And the same goes for sodium. I have read a lot of literature on sodium consumption and/or supplementation in ultrarunning. Most of the science suggests it may not matter in terms of sodium concentration in the blood and/or muscle cramps, which is why a lot of people choose sodium supplementation. But for me, I have a very clear, distinct feeling when I get not enough sodium. It is almost like a chemical feeling in my chest, and is a cousin (but distinct) feeling to feeling ketones. I’ve had it happen before on long hikes where I drank tons to stay hydrated and kept my glucose levels in range but didn’t eat snacks with sodium nor supplement my water. I’ve also had it happen on runs. So for me, I do typically need sodium supplementation because that chemical-like feeling builds up and starts to make me feel like I’m wheezing in my chest (although my lungs are fine and have no issues during this). And what I found works for me is targeting around 500mg/hour of sodium consumption, through a combination of electrolyte pills and food.

(Side note, most ultrarunning blogs I’ve read suggest you’ll be just fine based on food you graze at the aid station. Well, I do most of my ultras as solo endeavors – no grazing, everything is pre-planned – and even if I did do an organized race, because of celiac I can’t eat 95% of the food (due to ingredients, lack of labeling, and/or cross contamination)…so that just doesn’t work for me to rely on aid station food to supplement me sodium-wise. But maybe it would work for other people, it just doesn’t for me given the celiac situation.)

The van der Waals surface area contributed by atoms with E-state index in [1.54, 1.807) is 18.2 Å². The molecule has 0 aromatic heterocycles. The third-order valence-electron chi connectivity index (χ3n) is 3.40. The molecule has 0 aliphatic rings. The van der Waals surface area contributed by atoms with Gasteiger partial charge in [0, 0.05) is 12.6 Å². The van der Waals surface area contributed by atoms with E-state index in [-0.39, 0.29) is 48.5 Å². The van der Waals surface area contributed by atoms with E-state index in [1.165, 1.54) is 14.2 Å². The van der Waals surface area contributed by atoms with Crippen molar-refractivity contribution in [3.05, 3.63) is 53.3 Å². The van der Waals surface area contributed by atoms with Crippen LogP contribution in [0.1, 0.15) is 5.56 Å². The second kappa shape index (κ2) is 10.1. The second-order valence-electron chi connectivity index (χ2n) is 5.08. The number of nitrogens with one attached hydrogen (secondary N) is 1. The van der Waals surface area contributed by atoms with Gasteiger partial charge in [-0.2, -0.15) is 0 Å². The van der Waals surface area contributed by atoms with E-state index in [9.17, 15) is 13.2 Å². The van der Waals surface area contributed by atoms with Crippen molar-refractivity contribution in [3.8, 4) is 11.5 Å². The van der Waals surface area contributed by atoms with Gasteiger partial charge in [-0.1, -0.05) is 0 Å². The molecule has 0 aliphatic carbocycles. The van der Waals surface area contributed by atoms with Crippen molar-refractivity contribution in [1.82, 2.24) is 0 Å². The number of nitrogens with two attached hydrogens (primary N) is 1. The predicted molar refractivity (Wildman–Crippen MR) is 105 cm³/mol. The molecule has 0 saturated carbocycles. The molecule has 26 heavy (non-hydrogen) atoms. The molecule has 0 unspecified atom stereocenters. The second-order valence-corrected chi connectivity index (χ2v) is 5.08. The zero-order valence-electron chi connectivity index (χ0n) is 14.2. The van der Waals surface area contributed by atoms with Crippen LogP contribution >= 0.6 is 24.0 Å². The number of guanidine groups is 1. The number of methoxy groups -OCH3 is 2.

I used to just target 500mg/hour of sodium through electrolyte pills. However, as I switched to actually fueling my runs and tracking carbs, fat, protein, and calories (as described above), I realized it’d be just as easy to track sodium intake in the food, and maybe that would enable me to have a different strategy on electrolyte pill consumption – and it did!

I went back to my spreadsheet and re-added information for sodium to all of my food items in my fuel library, and added it to the template that I duplicate for every run. Some of my food items, just like they can be outliers on calories or protein or fat or carbs, are also outliers on sodium. Biggest example? My beef stick, the protein outlier, is also a sodium outlier: 370mg of sodium! Yay! Same for my chili cheese Fritos – 210mg of sodium – which is actually the same amount of sodium that’s in the type of electrolyte pills I’m currently using.

I originally had a timer set and every 45 minutes, I’d take an electrolyte pill. However, in the last year I gradually realized that sometimes that made me over by quite a bit on certain hours and in some cases, I ended up WAY under my 500mg sodium goal. I actually noticed this in the latter portion of my 82 mile run – I started to feel the low-sodium chest feeling that I get, glanced at my sheet (that I hadn’t been paying close attention to because of So. Much. Rain) and realized – oops – that I had an hour of 323mg of sodium followed by a 495mg hour. I took another electrolyte pill to catch up and chose some higher sodium snacks for my next few fuels. There were a couple hours earlier in the run (hours 4 and 7) where I had happened to – based on some of my fresh fuel options like mashed potatoes – to end up with over 1000mg of sodium. I probably didn’t need that much, and so in subsequent hours I learned I could skip the electrolyte pill when I had had mashed potatoes in the last hour. Eventually, after my 82-mile run when I started training long runs again, I realized that keeping an eye on my rolling sodium tallies and tracking it like I tracked calories, taking an electrolyte pill when my hourly average dropped <500mg and not based on a pre-set time when it was >500mg, began to work well for me.

And that’s what I’ve been experimenting with for my last half dozen runs, which has worked – all of those runs have ended up with a total average slightly above 500mg of sodium and slightly above 250 calories for all hours of the run!